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Physical Activity and Depression In The Older Population

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Physical Activity and Depression In The Older Population

Approximately 50% of Americans will experience a mental health disorder in their lifetime, and one out of ten adults will struggle with depression. Depression can be a significant cause of disability for older adults. With this increasing prevalence of mental issues, many people turn to medications. Although medications can be helpful for depression, it's not the only solution! 

Evidence points to physical activity as a safe and healthy alternative that is also effective for treating this mental health condition. This is important for the aging population because the majority of this group has more than one chronic condition, and people with multiple chronic conditions are more likely to develop depression. Daily exercise can provide this group with a higher quality of life, reduce the risk of chronic disease, and improve mental health. Integrating this valuable therapy is vital to help improve these individuals' mental and overall health outcomes.


Understanding Depression in Older Adults

Depression is a true medical condition impacting the lives of aging individuals and is a leading cause of disability in this population. Although depression is more prevalent in older individuals with multiple health disorders such as cardiovascular disease and cancer, what's encouraging is that depression only affects up to 5% of this population and increases to 13.5% when home care is needed.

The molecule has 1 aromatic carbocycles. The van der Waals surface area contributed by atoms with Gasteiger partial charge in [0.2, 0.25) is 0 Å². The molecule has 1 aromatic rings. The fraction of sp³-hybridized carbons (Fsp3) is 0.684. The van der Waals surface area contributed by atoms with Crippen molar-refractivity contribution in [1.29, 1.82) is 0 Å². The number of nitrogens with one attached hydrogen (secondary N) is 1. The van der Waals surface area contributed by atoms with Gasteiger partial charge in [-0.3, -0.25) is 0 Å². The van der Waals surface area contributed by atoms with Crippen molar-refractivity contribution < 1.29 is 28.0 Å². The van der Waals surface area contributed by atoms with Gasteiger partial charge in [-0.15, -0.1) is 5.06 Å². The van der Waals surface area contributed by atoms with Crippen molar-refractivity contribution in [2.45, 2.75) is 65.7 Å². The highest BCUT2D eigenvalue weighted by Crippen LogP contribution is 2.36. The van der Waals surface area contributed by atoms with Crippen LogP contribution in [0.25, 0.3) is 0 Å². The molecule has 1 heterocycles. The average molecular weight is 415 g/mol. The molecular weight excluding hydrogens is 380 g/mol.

However, it's important to note that due to the multiple conditions and clinical complexities of this group, depression can often go undiagnosed and, therefore, untreated. If left untreated, depression can adversely impact the overall well-being of older adults. Depression can disrupt the daily lives of this population. They may experience feelings of hopelessness, guilt, irritability, motivation issues, loss of interest in activities, inability to concentrate, decreased energy, sleep disruptions, aggravated pain symptoms, changes in appetite, or thoughts of suicide, making it essential to diagnose and monitor depression for older adults adequately.

The Benefits of Physical Activity

Engaging in exercise offers both physical and vital psychological advantages. Moderate physical activity uplifts mood, alleviates stress, strengthens coping skills, boosts self-confidence, raises energy levels, and alleviates symptoms linked to depression. Physical activity can mitigate age-related factors contributing to depression as prevention and protection against conditions such as CVD and diabetes and, at the same time, improve sleep.